User expectations for motion control and servo technologies are changing, with more emphasis being placed on ease of installation, energy efficiency, safety and productivity. Barry Weller of Mitsubishi Electric looks at the current trends and the future of these vital technologies.
High-precision servo motors, intelligent servo amplifiers and high-speed motion controllers have been available for many years, and have developed steadily over that time. There are many established uses for servos and motion control, and probably just as many potential new users that are yet to adopt the technology.
Today's emerging trends and new developments provide a guide to how servos are likely to advance in the coming years. Mitsubishi Electric's new MR-J4 servos, launched this month, embody many new features that are expected to become the norm over time.
One aspect that the market is always keen on is improving ease of use or "˜user-friendliness'. Commonly, one of the most time-consuming parts of any servo system is tuning the servo motor to the machine it is installed in. The result of not tuning the servo properly is an underperforming machine or irregular production. Usually, the person tuning the system needs a high level of both training and experience. By giving the servo amplifier the intelligence to do this tuning, the commissioning time is reduced. The MR-J4 Servo amplifier achieves this with its "˜One Touch Tuning Function', using this function the engineer simply chooses from three different types of machine criteria and lets the servo amplifier do the rest. The servo amplifier then tunes to the machine; any machine resonance points are detected and automatically filtered out. Even machine vibration can be suppressed. Of course, some of these resonance points may change over time due to machine wear. To overcome this, the fillers can be set to continually adjust over the life of the machine.
The latest amplifiers also have a "˜Machine Diagnosis Function' that monitors not just the actual condition of internal components such as capacitors and relays, but also external components like the bearings, belts or ball screws. The system then notifies the user regarding any degradation in operation. This makes both unplanned downtime and machine outage time a thing of the past, and can therefore make a significant contribution to long-term productivity. If an alarm does occur, the internal drive recorder gives the maintenance engineer full diagnostic information before and after the alarm occurrence. This makes the cause of the alarm easy and quick to identify, reducing any downtime.
Functional safety requirements are continuing to evolve and become more demanding. Mitsubishi's MR-J4 amplifiers have an integrated two-channel STO (Safe Torque Off) input. This can be augmented by an additional option module to provide SS1 (Safe Stop) input in line with EN61800-5-2. The system configuration then also supports SIL2 (EN62061) and PLd (EN13849-1). Embedding the safety on the amplifiers gives greater flexibility in its use and also reduces machine start-up times after the cause of the safety stoppage has been resolved.
Servo motors have always been at the forefront of accuracy. This accuracy helps manufacturers reduce the amount of raw materials used in production and increase product quality, so there is a constant drive to improve this accuracy. The MR-J4 amplifiers, for example, are being fitted with 22-bit absolute encoders as standard, providing a resolution that corresponds to more than 4 million pulses per revolution. This resolution not only increases accuracy but also gives a smoother motor rotation, often known as cogging.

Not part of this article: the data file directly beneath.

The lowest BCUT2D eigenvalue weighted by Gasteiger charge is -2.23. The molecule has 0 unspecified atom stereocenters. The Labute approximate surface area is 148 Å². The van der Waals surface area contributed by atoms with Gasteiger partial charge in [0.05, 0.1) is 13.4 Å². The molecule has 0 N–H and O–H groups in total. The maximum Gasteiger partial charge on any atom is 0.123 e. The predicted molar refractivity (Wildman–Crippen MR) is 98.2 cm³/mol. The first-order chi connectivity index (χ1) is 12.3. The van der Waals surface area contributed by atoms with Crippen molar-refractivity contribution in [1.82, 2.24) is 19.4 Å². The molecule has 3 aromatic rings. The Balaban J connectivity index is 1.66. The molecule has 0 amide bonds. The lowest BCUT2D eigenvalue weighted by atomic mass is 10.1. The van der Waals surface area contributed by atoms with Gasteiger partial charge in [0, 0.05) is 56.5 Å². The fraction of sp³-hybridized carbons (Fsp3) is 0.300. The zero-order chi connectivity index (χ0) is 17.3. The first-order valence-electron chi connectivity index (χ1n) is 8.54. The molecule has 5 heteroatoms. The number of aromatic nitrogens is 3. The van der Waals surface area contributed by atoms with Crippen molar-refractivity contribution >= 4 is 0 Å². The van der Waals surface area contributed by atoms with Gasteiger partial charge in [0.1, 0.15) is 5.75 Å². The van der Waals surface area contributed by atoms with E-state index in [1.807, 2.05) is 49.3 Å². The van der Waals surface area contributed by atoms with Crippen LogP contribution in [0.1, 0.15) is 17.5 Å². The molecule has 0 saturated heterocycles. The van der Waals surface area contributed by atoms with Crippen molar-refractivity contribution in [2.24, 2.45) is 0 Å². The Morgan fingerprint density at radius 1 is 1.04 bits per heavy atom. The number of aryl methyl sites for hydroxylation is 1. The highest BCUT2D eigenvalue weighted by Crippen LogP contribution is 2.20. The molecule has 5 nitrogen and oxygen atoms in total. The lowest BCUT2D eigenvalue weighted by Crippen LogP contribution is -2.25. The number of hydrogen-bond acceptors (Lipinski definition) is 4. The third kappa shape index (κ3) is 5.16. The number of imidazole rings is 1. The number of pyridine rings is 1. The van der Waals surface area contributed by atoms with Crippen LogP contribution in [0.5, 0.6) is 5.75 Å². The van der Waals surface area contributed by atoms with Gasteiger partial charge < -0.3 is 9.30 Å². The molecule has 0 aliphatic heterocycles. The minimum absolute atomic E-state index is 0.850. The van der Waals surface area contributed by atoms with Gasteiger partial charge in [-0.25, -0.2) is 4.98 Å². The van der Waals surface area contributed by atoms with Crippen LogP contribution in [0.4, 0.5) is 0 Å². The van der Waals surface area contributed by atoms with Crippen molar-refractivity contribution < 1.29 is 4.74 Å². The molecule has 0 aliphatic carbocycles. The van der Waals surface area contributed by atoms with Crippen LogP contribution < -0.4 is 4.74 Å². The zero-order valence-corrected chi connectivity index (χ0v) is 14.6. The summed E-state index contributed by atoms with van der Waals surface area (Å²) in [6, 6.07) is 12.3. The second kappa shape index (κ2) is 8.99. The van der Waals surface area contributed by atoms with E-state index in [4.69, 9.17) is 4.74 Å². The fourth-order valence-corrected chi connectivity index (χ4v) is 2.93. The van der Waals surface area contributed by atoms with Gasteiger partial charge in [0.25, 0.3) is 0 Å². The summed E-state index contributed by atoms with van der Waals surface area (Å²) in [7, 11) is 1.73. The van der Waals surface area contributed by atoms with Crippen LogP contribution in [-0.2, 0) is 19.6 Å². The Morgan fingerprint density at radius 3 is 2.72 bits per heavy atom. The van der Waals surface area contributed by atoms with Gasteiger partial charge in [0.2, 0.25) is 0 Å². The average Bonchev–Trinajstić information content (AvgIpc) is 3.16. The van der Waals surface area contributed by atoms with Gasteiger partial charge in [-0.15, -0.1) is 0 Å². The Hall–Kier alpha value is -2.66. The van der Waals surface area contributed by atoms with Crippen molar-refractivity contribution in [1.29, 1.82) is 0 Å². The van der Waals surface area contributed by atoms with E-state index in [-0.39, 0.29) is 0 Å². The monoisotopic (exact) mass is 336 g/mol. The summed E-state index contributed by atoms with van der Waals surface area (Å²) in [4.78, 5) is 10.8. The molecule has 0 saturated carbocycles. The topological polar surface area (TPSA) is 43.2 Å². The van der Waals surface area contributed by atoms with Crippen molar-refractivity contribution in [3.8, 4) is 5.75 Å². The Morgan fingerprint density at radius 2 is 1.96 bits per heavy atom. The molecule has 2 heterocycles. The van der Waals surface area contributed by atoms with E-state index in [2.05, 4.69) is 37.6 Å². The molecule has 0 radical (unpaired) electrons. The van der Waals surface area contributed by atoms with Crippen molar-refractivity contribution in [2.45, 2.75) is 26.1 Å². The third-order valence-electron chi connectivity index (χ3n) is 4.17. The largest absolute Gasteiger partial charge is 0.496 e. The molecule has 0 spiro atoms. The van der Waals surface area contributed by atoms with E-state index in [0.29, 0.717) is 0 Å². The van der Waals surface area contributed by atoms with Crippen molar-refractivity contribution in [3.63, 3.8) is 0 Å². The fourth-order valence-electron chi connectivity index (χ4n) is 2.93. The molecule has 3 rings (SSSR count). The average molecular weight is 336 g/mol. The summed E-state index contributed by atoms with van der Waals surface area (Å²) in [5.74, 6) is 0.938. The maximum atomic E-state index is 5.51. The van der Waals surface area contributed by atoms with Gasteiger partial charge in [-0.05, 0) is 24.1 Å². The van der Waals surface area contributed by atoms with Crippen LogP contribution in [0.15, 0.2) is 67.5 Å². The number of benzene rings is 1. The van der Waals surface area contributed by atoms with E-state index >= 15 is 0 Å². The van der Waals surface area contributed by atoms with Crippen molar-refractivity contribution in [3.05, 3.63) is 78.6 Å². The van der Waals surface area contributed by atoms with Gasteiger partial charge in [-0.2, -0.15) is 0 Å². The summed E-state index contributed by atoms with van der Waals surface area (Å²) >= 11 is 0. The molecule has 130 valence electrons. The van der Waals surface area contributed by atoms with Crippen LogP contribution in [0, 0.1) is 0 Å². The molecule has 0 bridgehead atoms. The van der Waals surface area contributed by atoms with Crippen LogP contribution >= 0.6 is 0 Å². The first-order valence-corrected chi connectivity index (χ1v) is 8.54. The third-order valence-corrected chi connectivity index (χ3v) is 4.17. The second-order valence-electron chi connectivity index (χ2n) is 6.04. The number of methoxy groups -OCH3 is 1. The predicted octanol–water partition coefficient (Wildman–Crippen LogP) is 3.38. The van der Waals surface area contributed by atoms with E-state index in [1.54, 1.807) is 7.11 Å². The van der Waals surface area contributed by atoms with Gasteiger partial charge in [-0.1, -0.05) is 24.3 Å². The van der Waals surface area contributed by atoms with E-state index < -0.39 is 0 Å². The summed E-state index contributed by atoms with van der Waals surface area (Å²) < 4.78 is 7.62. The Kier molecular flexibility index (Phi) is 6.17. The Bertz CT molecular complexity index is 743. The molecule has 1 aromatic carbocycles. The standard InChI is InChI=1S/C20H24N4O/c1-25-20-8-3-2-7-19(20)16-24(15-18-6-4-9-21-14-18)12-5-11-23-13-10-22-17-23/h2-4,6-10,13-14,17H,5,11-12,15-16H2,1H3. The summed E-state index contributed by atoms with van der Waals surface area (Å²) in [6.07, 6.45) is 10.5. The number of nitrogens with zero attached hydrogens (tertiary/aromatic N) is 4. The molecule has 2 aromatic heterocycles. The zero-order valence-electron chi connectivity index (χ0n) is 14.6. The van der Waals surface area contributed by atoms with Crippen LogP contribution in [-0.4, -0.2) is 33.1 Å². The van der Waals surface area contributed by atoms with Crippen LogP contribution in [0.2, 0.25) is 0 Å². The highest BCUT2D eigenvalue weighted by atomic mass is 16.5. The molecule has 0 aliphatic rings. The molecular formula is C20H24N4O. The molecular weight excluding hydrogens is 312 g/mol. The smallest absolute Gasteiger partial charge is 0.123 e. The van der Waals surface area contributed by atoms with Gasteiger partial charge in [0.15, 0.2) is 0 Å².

Environmental issues are on the top of everyone's priority list, and often we are looking at how technology can help reduce our carbon foot print. This could be looked at in many ways, from energy saving to the amounts of raw material used. For these reasons Mitsubishi Electric has developed dedicated two and three-axis amplifiers that provide cost, space and energy savings compared to using a set of single-axis amplifiers. These amplifiers also offer significant reductions in wiring and commissioning times.
The design of the servo motor itself is also being refined. One of the key ingredients in the motor construction is a material known as rare-earth magnets. The MR-J4 range of motors use 30 per cent less metal than the previous generation whilst still increasing its performance.
Mitsubishi's MR-J4 motors range is available in 200V and 400V and includes power ratings from 100W to 22kW. The MR-J4 servo motors are designed for compliance with either IP65 (dustproof), IP67 (washdown) or to food and beverage hygiene standards.
So, servos and motion control technologies have developed a long way over the last 20 years and are likely to continue developing for many years to come. Similarly, the market is evolving and growing as new application areas are opening up. There are many drivers for this, including steadily falling servo costs and rising performance levels, new fields being automated (e.g. medical procedures), servos replacing other technologies such as hydraulics or steppers, increasing awareness by user groups, and developing geographic regions.
The emerging generation of servo technology represents a significant advance on current standards, and we can be sure that new developments will continue to emerge for many years yet.
To learn more about motion control and servo technologies, please visit gb3a.mitsubishielectric.com/fa/en.